If you ask people the three hardest words in the English language to say all in a row, “I love you,” would probably win the survey. But I think the three are “I was wrong.”
For example, I was wrong about the subprime crisis. When people started to mention that subprime mortgages might be problematic, I said that housing was a small part of investment and subprime was a small part of housing. So the consequences of an increase in the default rate on subprime loans wouldn’t be a big deal. I was wrong. I was right about the first few facts. I was missing a fact–how Wall Street had invested in subprime mortgages. I didn’t realize how leveraged they were and would have been surprised to discover that firms had put their existence at risk.
I was wrong. There I’ve said it.
But I was wrong out of a particular kind of ignorance. It’s not that hard to say. Plus I was in very good company. People smarter than me had made the same argument and I found it convincing. I guess they didn’t know the facts about leverage either.
I’ve been thinking about “I was wrong” since reading this article  by Andrew Sullivan. It’s an open letter to President Bush. Here is the essence of the article:
The point of this letter, Mr. President, is to beg you to finally take responsibility for this stain on American honor and this burden on a war we must win. It is to plead with you to own what happened under your command, and to reject categorically the phony legalisms, criminal destruction of crucial evidence, and retrospective rationalizations used to pretend that none of this happened. It happened. You once said, “I’m worried about a culture that says … ‘If you’ve got a problem blame somebody else.’” I am asking you to stop blaming others for the consequences of decisions you made.
I have nothing to say about the substance of the accusations. What I’m interested in is the probability that Bush would ever agree with Sullivan and say “I was wrong.” I think the odds are very close to zero. In fact, I’ve been thinking about the general phenomena–can you think of an example where a leader–a President, a Prime Minister, a CEO, anyone with power, has ever admitted error about a significant policy decision? I’m not talking about President Clinton saying he was wrong to appoint a special prosecutor to investigate Whitewater. I’m talking about a major policy initiative. I think it’s quite rare and I’ve been thinking about why.
I’m also thinking about this because it’s a time in the Jewish calendar when traditional Jews search their souls for mistakes they’ve made and behavior they regret. It’s the essence of Yom Kippur which was a week ago. I think this is a very healthy exercise. On Yom Kippur, you say to God–I was wrong. And you’re supposed to say it to your friends and family as well in advance of the holiday if you’ve wronged them. It’s not a very easy exercise. Such admissions of guilt or wrong-doing do not come easily to great leaders. It may not even come easily to anyone great or small. It’s hard to do.
One reason it is hard is that there is a natural tendency to think that you were right ex ante, given the available information. See my very modest mea culpa on the subprime crisis. But I think the more interesting case is the inability to see it as a mistake ex post. The kind of people who make it to the top are not very introspective about their shortcomings. I think about someone like Churchill. Did he ever see himself in the wrong about anything? Is it possible that Bush has any second thoughts about interrogation procedures he OK’d? I doubt it. He might admit it was a hard decision. But I suspect he disagrees with Sullivan on the substance of his claim. He might be right. But I find it interesting that almost all leaders think they were right ex post. At least publicly.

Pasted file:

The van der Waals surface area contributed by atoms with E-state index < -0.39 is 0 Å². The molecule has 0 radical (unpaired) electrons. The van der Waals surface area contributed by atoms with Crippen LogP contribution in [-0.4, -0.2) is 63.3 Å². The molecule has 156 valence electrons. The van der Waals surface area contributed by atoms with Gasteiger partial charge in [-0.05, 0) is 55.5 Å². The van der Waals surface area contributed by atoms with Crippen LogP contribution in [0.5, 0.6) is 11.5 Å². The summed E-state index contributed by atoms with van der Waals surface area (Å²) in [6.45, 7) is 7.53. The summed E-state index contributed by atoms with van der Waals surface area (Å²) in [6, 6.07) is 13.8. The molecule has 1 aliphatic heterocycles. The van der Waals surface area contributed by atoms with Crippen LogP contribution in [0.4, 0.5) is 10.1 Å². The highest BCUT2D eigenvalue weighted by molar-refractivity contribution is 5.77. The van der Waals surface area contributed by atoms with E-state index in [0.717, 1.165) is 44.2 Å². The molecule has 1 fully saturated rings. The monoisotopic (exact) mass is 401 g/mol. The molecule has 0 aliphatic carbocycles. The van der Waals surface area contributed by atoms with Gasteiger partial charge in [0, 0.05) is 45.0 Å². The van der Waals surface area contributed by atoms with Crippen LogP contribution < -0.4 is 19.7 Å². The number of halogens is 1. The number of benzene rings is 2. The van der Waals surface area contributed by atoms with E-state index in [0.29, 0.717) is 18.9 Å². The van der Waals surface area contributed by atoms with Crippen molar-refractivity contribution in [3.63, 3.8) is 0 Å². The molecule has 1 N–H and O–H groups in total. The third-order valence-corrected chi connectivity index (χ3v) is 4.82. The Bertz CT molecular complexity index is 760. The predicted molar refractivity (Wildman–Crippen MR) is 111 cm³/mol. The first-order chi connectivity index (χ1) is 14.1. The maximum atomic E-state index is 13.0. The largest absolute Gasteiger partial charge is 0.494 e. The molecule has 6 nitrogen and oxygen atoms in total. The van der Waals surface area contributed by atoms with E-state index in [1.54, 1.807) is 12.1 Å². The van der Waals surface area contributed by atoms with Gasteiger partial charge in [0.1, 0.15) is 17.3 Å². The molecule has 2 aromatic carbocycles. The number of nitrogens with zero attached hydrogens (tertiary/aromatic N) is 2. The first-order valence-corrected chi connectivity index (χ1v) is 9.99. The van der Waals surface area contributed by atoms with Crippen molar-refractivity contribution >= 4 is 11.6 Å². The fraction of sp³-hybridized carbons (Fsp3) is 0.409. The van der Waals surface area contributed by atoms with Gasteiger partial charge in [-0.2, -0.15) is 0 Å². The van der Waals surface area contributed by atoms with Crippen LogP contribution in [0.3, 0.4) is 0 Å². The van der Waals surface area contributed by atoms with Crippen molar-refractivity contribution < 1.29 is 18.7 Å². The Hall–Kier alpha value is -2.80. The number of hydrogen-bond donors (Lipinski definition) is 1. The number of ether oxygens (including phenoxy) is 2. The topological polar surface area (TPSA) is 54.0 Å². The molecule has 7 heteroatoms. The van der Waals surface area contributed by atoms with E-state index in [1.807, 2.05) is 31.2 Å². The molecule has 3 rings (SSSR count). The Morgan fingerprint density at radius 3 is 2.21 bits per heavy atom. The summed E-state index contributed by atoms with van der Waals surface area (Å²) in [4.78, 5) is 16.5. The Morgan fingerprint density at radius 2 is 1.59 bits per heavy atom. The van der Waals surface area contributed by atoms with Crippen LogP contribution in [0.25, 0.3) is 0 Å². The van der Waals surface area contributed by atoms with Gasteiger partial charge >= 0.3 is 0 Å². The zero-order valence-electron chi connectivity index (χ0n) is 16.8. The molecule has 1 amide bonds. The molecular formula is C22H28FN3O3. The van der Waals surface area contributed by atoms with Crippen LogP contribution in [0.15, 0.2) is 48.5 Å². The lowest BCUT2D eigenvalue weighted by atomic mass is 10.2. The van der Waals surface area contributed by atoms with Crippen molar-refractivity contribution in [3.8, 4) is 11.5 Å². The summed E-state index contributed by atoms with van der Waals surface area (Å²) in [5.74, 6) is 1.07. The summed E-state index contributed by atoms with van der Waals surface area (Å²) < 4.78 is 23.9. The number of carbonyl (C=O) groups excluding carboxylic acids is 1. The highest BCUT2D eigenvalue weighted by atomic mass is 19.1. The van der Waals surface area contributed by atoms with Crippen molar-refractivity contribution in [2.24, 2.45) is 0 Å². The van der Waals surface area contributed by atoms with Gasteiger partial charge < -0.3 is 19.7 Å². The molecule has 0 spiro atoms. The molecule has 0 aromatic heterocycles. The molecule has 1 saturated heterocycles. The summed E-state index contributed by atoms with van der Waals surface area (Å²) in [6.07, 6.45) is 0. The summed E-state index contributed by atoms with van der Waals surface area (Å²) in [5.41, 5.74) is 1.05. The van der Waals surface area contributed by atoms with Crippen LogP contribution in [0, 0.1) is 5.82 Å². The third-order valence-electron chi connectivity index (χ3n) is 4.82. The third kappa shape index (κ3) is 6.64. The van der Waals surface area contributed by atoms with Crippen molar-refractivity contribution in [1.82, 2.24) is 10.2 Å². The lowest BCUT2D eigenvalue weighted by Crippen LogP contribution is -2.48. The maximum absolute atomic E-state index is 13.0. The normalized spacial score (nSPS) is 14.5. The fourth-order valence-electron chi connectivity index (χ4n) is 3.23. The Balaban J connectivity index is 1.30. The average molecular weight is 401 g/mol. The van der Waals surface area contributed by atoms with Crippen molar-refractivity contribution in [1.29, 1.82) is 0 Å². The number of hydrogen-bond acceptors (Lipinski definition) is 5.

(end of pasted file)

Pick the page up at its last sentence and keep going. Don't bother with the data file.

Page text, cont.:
There are two kinds of pain in admitting you were wrong. One is obvious, you look less effective/smart/wise than you’d like people to think you are. But the second is I think, the real reason. If you admit you were wrong, there is accountability. It’s one thing for President Obama to admit that the stimulus plan was a mistake. That’s bad. But if it was a mistake, he has to answer to the taxpayers whose money he wasted. That’s unbearable to face. And no real restitution is possible. That’s true of torture, mis-spent government funds, wars that don’t work out like you intended, and so on. Why leave yourself open to the hatred of thousands of millions of people. A lot of people already hate you if you’re the leader. So why give them ammunition and concede that they have a case.
I’m not saying this is necessarily a strategic response on the part of leaders (or their advisors). It’s just too painful. The mind and the conscience easily find rationalizations and justifications. Ex ante and ex post.
Finally, this inability on the part of leaders and politicians to admit guilt for policy errors is very expensive. It leads to doubling down–escalations of wars that are failures and increased expenditures on policies that should be abandoned or rescinded.